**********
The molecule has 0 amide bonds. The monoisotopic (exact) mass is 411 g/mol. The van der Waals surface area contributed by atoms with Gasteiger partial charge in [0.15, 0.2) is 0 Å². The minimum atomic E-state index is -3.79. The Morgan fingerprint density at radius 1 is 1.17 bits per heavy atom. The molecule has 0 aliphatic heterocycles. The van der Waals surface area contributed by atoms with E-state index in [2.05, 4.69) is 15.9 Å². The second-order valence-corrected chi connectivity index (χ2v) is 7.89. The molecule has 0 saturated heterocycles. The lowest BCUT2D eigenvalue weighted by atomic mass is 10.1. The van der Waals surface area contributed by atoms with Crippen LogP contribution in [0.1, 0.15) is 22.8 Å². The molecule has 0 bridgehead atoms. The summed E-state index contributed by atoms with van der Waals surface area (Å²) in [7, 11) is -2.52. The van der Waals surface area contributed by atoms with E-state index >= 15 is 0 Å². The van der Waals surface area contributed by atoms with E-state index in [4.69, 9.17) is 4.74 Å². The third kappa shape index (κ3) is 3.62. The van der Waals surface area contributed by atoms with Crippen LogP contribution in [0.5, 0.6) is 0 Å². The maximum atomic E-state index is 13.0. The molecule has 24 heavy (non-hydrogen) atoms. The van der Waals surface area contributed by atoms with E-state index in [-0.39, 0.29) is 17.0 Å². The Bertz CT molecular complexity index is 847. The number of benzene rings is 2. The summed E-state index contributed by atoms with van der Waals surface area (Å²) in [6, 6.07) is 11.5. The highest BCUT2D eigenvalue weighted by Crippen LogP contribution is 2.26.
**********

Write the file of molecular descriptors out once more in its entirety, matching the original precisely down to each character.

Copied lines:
The molecule has 0 amide bonds. The monoisotopic (exact) mass is 411 g/mol. The van der Waals surface area contributed by atoms with Gasteiger partial charge in [0.15, 0.2) is 0 Å². The minimum atomic E-state index is -3.79. The Morgan fingerprint density at radius 1 is 1.17 bits per heavy atom. The molecule has 0 aliphatic heterocycles. The van der Waals surface area contributed by atoms with E-state index in [2.05, 4.69) is 15.9 Å². The second-order valence-corrected chi connectivity index (χ2v) is 7.89. The molecule has 0 saturated heterocycles. The lowest BCUT2D eigenvalue weighted by atomic mass is 10.1. The van der Waals surface area contributed by atoms with Crippen LogP contribution in [0.1, 0.15) is 22.8 Å². The molecule has 0 bridgehead atoms. The summed E-state index contributed by atoms with van der Waals surface area (Å²) in [7, 11) is -2.52. The van der Waals surface area contributed by atoms with E-state index >= 15 is 0 Å². The van der Waals surface area contributed by atoms with E-state index in [4.69, 9.17) is 4.74 Å². The third kappa shape index (κ3) is 3.62. The van der Waals surface area contributed by atoms with Crippen LogP contribution in [0.5, 0.6) is 0 Å². The maximum atomic E-state index is 13.0. The molecule has 24 heavy (non-hydrogen) atoms. The van der Waals surface area contributed by atoms with E-state index in [-0.39, 0.29) is 17.0 Å². The Bertz CT molecular complexity index is 847. The number of benzene rings is 2. The summed E-state index contributed by atoms with van der Waals surface area (Å²) in [6, 6.07) is 11.5. The highest BCUT2D eigenvalue weighted by Crippen LogP contribution is 2.26.